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Cornelius News

Four Dems discuss differences in 12th District race

May 7. By Dave Vieser. Four Democrats, each seeking to be the next representative in Congress for North Carolina’s newly drawn 12th congressional district brought their campaign to Cornelius Town Hall Friday evening May 6 in an unusual Democratic Party Forum within a very Republican town. However, with the new 12th District now entirely in Mecklenburg County, and rated as a “Safe Democratic” district, there’s a strong possibility that the next representative in Congress for Cornelius and the Lake Norman area will be a Democrat.

The 90 minute forum attracted over 100 spectators as incumbent Alma Adams, Former Charlotte City Council member and state senator Malcolm Graham, State Representative Tricia Cotham and candidate Gardenia Henley handled a series of questions from a panel of political experts led by Dr. Susan Roberts, Political Science Professor at Davidson College. (Carla Cunningham is also running but had a scheduling conflict and sent her campaign manager).

North Carolina’s new 12th congressional district is now confined entirely to Mecklenburg County, redrawn by state legislators after a panel of three judges ruled the previous district unconstitutional. The former 12th ran some 80 miles like a snake from Charlotte to the Triad, and was sometimes referred to as one of the nation’s most gerrymandered districts.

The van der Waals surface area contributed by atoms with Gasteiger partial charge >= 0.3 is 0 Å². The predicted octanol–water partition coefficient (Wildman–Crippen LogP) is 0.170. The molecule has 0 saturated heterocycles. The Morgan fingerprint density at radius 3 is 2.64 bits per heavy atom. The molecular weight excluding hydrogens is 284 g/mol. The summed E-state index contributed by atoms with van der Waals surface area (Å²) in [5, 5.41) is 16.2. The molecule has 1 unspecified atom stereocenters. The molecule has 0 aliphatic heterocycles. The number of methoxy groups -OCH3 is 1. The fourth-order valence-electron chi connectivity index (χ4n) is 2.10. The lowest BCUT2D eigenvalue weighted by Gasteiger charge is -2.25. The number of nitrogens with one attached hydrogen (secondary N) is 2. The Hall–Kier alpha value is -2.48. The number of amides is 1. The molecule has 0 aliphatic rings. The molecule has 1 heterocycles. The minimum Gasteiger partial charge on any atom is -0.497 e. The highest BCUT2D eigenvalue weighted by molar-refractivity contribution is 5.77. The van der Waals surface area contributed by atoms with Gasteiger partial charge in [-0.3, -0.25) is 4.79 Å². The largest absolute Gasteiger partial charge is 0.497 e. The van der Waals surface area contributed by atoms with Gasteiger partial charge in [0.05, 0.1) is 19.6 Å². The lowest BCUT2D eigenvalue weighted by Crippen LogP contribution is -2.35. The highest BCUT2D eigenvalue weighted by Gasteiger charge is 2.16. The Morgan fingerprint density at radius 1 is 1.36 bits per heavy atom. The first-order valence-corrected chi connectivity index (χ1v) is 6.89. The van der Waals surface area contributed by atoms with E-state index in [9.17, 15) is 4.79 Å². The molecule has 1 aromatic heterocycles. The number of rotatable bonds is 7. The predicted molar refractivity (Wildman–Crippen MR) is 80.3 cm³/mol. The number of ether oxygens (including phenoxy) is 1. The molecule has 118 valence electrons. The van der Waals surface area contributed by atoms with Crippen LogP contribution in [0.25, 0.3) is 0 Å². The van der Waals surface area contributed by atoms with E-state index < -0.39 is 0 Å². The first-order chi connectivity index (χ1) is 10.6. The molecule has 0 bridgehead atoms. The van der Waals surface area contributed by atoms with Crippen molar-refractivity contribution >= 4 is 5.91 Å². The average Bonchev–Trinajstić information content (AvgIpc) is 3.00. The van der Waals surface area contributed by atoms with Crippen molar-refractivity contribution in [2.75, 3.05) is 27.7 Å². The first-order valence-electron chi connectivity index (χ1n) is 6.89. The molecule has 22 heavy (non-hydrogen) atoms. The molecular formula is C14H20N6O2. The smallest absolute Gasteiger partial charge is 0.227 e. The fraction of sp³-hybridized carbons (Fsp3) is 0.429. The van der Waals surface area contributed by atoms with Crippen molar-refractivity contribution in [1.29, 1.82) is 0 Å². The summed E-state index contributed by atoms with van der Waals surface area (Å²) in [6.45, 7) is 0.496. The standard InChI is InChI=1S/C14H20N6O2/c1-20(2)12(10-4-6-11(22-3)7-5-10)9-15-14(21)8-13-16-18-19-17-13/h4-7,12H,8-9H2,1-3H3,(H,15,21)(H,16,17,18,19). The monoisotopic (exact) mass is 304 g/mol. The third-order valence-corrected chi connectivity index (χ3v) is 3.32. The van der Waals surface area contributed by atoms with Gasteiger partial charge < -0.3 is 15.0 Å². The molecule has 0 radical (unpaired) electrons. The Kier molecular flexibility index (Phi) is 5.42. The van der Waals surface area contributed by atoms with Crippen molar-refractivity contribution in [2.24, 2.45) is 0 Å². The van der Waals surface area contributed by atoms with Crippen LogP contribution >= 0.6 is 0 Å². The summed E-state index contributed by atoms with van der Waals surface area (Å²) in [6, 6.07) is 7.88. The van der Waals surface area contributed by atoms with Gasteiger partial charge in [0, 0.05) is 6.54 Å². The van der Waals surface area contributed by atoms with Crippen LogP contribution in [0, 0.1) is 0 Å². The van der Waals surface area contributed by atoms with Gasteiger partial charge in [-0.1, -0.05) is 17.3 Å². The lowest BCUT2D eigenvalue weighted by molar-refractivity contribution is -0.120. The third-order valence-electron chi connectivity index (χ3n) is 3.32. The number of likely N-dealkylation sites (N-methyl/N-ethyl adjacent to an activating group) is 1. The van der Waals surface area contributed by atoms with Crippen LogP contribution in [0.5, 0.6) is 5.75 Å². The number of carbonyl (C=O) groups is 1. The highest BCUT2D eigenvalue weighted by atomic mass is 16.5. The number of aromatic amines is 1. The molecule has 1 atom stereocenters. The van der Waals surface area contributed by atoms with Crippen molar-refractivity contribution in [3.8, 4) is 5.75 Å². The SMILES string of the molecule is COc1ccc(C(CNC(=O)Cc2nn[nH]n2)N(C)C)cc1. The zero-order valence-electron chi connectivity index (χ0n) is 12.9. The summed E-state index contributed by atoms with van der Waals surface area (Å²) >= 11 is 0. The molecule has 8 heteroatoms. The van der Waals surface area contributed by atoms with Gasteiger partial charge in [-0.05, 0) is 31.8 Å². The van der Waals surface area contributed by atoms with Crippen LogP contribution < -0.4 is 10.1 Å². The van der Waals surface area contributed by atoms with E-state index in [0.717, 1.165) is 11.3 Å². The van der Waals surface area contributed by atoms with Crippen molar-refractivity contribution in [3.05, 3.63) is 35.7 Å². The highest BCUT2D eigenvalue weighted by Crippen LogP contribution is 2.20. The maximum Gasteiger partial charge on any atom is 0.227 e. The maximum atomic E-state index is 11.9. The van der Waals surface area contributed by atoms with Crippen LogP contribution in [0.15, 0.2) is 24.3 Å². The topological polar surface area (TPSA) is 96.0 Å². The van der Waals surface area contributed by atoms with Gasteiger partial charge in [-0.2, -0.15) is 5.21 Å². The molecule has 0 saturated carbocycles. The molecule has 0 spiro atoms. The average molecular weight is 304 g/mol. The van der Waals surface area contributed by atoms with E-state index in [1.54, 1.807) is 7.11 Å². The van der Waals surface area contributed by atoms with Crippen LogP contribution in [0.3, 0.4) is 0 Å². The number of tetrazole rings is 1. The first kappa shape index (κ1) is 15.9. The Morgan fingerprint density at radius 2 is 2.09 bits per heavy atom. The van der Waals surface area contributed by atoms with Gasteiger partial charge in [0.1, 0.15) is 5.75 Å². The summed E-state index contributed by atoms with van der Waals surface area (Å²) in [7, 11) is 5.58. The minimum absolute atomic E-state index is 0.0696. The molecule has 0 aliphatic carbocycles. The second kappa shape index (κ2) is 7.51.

Just over half of the registered voters in the new 12th are Democrats and 35% of the voting-age population is black. All of the candidates except Cotham are black, raising concerns among some that black voters may split their votes, thereby opening the door for Cotham. Moreover, due to the late primary, there will be no runoff meaning the individual with the highest amount of votes will be the party’s official candidate.

Adams has recently moved from Greensboro, which was in the old 12th district, to Charlotte.

“We need someone in congress who has lived in Mecklenburg County, not another part of the state” said Cotham. However Adams struck back noting that she had opposed the creation of the state turnpike authority “long before the controversy over toll lanes on I77 erupted.”

In response to a question about dealing with civil rights Malcolm Graham cited a very personal experience. “I know how racism feels. My sister was killed last year in South Carolina because she was black.”

The candidates took issue with the HB2 bill passed by the Republican majority in April, and there were frequent mentions of preventing the GOP’s likely presidential candidate Donald Trump from winning in November.

The candidates mentioned town hall meetings as a meaningful way to stay abreast of their constituents needs. “The people will lead, the leaders will follow” said Graham. And candidate Gardenia said” I’m all about accountability. Ethics is what it’s all about.”

Polls for the 12th congressional district primary will be open on Tuesday June 7 from 6:30 am to 7:30 pm. Early voting begins Thursday May 26.

Ryan Duffie, Leon Threatt, and Paul Wright are competing for the district’s Republican nomination.